The video below – taken from an episode of BBC’s Traffic Cops, aired on Thursday 14th July – shows the aftermath of a road traffic accident. On a 60 mph stretch of the A6 north of Bedford, a car turned right into a service station, straight across the path of an oncoming car. The driver of that car had no chance to avoid a head-on collision. His passenger – his girlfriend – was critically injured, and flown by air ambulance to Addenbrooke’s Hospital in Cambridge, with serious head injuries.
Several witnesses at the scene of the accident were adamant that the female driver of the car that had turned into the service station, and caused the crash, was using a mobile phone, both at the time of the collision, and prior to it. Police investigation of her phone did indeed prove this to be the case. Despite having maintained, at the scene, that she had no memory of the accident (and apparently attempting to delete the evidence of her phone use), the female driver subsequently pleaded guilty to dangerous driving, and was sentenced to a nine-month (suspended) prison sentence, 250 hours community service, and banned from driving for 18 months.
The injured passenger has, luckily, made a recovery, of sorts. According to her own account here, which I recommend you read, the car she was travelling in was hit
head on and our passenger side took the main impact. as a result of this the engine fell onto my foot trapping me in the car while my head was cut open 6inches as i must have hit it pretty hard, the skin from my left arm was torn open, my wrist fractured and a vertebrea in my back was displaced. i dont remember any of this as i hit my head so hard i was knocked out and concussed. my boyfriend tried to get me to come too and kept me with it until help arrived. i was cut out of the car and airlifted to cambridge hospital where i was kept in for 3 nights and given plastic surgery. i was extreamly lucky my brain was not damaged only injured and i am told i will recover fully apart from getting the feeling back in my head as the nerve endings are damaged. i lost my memory for 4 days and 6 weeks on i still have concussion. my boyfriend injured his knee and arm while our friend injured his ribs. we all suffered from whiplash and seatbelt bruising. we are all lucky to be alive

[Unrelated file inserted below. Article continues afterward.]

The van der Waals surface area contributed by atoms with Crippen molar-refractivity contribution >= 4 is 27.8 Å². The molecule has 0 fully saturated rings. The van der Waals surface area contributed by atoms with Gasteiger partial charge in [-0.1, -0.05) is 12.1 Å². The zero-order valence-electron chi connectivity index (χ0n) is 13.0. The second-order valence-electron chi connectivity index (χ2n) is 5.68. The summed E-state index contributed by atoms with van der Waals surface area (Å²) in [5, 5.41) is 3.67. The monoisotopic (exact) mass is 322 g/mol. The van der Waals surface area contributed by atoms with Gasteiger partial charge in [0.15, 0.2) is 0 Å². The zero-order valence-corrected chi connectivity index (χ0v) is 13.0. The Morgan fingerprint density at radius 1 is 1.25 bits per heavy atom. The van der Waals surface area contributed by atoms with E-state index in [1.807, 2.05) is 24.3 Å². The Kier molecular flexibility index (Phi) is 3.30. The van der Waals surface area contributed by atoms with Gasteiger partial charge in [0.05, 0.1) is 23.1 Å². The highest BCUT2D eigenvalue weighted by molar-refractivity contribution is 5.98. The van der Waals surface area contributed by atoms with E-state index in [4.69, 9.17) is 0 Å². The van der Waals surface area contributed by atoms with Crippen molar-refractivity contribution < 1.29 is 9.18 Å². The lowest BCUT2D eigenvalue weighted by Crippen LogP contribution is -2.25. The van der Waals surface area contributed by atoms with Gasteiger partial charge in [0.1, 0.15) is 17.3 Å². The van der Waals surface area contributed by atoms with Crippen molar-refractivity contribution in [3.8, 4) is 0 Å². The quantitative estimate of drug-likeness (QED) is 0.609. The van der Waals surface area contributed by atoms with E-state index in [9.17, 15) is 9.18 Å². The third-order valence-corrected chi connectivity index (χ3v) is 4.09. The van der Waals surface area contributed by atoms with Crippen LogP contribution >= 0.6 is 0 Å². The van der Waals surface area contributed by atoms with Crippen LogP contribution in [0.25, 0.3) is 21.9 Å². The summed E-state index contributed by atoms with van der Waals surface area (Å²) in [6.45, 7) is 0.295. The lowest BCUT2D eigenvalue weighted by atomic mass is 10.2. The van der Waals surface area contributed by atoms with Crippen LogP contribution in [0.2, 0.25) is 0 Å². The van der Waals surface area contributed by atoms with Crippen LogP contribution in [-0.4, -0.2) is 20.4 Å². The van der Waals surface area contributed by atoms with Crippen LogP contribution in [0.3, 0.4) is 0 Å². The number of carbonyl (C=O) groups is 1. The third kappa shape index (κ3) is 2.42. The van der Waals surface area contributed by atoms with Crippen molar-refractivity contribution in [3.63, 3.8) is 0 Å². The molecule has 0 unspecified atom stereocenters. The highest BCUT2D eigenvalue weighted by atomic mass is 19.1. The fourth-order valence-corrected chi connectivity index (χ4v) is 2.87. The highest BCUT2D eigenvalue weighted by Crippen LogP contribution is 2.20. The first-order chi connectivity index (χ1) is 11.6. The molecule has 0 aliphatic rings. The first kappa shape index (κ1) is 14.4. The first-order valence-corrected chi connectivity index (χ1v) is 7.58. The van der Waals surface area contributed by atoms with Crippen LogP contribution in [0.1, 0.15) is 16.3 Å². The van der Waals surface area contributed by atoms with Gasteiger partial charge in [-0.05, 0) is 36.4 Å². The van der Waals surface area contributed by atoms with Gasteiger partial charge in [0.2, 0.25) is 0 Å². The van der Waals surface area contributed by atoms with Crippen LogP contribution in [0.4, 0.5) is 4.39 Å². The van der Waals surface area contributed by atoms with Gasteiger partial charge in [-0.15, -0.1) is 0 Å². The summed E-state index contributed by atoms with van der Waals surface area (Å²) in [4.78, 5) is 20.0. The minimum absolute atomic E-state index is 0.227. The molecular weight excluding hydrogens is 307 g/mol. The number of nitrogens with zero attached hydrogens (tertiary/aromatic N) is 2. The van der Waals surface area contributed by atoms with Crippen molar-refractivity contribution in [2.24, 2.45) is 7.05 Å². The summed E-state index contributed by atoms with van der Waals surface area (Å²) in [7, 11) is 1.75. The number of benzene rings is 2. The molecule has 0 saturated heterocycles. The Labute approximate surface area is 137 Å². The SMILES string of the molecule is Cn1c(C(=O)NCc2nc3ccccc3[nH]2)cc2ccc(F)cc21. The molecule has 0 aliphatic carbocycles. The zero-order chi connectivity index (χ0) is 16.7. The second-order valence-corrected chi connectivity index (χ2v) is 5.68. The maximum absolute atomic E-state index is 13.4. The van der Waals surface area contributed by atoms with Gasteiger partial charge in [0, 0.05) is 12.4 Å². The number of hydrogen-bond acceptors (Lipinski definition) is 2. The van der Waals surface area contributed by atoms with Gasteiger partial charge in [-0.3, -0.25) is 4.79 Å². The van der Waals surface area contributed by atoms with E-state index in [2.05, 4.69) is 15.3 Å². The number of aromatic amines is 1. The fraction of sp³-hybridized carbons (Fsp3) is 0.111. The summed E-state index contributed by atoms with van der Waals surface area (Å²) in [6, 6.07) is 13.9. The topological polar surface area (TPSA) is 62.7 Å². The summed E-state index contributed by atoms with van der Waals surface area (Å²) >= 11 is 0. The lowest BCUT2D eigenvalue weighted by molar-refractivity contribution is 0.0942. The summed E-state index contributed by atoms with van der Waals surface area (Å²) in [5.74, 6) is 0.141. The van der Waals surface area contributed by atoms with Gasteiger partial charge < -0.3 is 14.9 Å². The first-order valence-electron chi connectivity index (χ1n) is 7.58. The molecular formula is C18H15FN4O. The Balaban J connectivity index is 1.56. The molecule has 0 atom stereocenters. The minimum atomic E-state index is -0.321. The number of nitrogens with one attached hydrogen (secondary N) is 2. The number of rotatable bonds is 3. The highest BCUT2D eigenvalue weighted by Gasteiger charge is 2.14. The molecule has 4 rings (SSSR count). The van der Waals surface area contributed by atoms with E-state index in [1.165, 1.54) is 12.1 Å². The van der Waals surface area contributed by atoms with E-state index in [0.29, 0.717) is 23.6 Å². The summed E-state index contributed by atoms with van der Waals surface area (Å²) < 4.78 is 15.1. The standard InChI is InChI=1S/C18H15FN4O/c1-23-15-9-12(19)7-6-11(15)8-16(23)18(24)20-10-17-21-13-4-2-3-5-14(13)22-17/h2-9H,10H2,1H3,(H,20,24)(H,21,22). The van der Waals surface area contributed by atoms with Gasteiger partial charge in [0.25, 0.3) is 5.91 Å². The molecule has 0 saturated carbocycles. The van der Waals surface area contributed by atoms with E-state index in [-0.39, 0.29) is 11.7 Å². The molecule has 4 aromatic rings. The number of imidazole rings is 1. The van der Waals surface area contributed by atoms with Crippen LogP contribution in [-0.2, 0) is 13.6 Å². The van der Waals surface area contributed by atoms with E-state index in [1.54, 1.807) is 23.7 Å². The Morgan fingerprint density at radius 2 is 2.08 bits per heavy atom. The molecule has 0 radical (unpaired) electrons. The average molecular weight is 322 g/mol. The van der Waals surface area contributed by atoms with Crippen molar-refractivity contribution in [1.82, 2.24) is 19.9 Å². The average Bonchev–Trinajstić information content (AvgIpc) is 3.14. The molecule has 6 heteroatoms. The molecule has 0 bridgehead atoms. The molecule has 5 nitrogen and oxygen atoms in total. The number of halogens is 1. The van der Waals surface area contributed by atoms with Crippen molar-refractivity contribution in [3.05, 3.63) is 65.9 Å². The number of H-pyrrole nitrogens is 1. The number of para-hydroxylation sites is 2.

The penalty for being caught using a mobile phone while driving is still only £60, with an endorsement of 3 points on a driving licence (it is also worth noting that points have an expiry period, meaning one could, for instance, be caught by the police using a mobile five times over a four year period and not be banned, even without pleading exceptional hardship).
It is interesting – in the light of the kind of ‘accidents’ caused by mobile phone use like the example above – to see how this severity of fine compares with that levied on cyclists for various offences.
- The standard fixed penalty for cycling on the pavement is £30 (although it can be much higher – see the example below)
- Westminster City Council evidently did not think this was severe enough, proposing the introduction of a £100 fine for cycling on the pavement, or cycling the wrong way on a one-way street (although I am not sure whether this level of fine was ever implemented)
- Using the Olympic Zil Lanes next year will earn you a £200 fine.
Why is it that fines for cycling on the pavement can match – indeed outstrip – the fines for choosing to operate several tonnes of machinery while impaired, to such an extent that you can seriously injure or kill other human beings, even those protected by all the safety equipment of modern cars?
Perhaps part of the answer lies in Department of Transport policy. According to their May 2011 Strategic Framework on Road Safety -
We intend for the action we take to be seen as acceptable and proportionate to the majority of motorists.
It seems it is now official policy to set the remit of road safety according to the prejudices of a subset of road users. The result will undoubtedly be more exorbitant and disproportionate fines levied on ‘outgroup’ bicycle users, while normal, ‘everyday’ offences that can actually kill people continue to be addressed by small fines that have to be seen as ‘acceptable’ by the people whose behaviour is supposed to be deterred by these financial penalties.